Americans are woefully out of touch with the fact that the American bison, or buffalo, is in trouble as a wild, iconic species, but they do love them as an important symbol of their countryand as an entre on the dinner table.
These sentiments were found in a public survey released today by the Wildlife Conservation Society (WCS) at a national conference on restoring bison populations in the North America.
The survey is part of an effort spearheaded by the American Bison Society, which is a program of WCS. Its goal is to achieve ecological restoration in the next 100 years by putting a fire under government agencies, conservation groups, ranchers, and others to do all they can to restore the bison's ecological role as an important species to North America.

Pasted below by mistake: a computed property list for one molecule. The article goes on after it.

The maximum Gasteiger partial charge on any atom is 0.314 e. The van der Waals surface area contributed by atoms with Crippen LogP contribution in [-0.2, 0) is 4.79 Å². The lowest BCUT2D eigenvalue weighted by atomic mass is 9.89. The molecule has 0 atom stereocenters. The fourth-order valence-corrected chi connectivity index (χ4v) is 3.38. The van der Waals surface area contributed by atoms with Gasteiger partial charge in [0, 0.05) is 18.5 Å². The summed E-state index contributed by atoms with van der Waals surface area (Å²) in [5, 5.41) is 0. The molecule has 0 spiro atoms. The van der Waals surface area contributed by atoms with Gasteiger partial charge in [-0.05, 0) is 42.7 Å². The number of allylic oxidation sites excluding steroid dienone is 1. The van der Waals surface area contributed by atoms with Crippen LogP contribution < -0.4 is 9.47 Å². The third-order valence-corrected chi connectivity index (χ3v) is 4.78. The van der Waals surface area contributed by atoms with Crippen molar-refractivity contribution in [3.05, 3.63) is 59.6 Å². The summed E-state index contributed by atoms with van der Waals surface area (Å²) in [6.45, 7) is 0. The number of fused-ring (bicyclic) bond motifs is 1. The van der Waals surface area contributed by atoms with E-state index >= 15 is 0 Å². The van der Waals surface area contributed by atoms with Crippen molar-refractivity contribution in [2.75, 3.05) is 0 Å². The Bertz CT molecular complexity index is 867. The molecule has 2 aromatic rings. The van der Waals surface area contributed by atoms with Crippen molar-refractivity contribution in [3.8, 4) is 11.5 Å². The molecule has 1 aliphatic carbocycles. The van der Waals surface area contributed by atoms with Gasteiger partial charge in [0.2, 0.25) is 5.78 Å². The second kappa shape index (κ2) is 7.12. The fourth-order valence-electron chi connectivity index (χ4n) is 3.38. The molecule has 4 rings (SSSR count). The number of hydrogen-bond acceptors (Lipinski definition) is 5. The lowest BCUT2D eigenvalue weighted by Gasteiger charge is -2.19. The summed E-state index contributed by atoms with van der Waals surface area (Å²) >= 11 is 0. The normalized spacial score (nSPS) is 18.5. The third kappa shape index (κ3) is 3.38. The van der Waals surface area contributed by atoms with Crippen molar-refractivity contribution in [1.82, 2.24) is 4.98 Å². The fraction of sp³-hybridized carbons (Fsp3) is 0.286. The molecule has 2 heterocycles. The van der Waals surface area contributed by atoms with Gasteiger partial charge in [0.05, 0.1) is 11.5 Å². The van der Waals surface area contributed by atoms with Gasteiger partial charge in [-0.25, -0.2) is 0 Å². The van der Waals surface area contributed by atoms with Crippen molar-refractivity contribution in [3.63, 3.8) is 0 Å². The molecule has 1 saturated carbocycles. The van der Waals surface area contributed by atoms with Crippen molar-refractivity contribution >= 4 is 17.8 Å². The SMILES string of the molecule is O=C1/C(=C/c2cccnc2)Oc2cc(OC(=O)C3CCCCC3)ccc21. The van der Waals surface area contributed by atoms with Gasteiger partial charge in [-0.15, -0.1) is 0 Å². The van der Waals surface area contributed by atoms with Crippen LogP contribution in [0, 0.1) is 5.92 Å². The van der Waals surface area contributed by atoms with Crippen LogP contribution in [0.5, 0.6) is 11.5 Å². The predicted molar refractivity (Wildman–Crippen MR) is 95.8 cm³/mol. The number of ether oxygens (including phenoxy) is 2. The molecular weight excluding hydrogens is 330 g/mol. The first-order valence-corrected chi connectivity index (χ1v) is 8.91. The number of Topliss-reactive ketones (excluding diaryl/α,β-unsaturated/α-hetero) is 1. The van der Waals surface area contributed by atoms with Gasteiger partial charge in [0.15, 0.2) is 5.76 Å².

The national survey asked 2,000 Americans more than 50 questions about bison to gage public awareness about this iconic species, as conservationists grapple with how to best restore populations to the American West and elsewhere. The survey results were compiled by WCS researchers John Fraser, Kent Redford, Jessica Sickler, and Eva Fearn.
The survey showed that:
While an estimated 500,000 bison remain in the United States, the vast majority of those live on private ranches, with only about 9,000 plains bison considered free-ranging in the U.S., Canada, and Mexico. An additional 7,000 free-ranging wood bison live in Canada. Bison once numbered in the tens of millions and ranged from Alaska to Mexico but were wiped out by commercial hunting and habitat loss largely as a result of U.S. westward expansion.
"The results of this survey clearly show that the American public wants mo
|Contact: Stephen Sautner|
Wildlife Conservation Society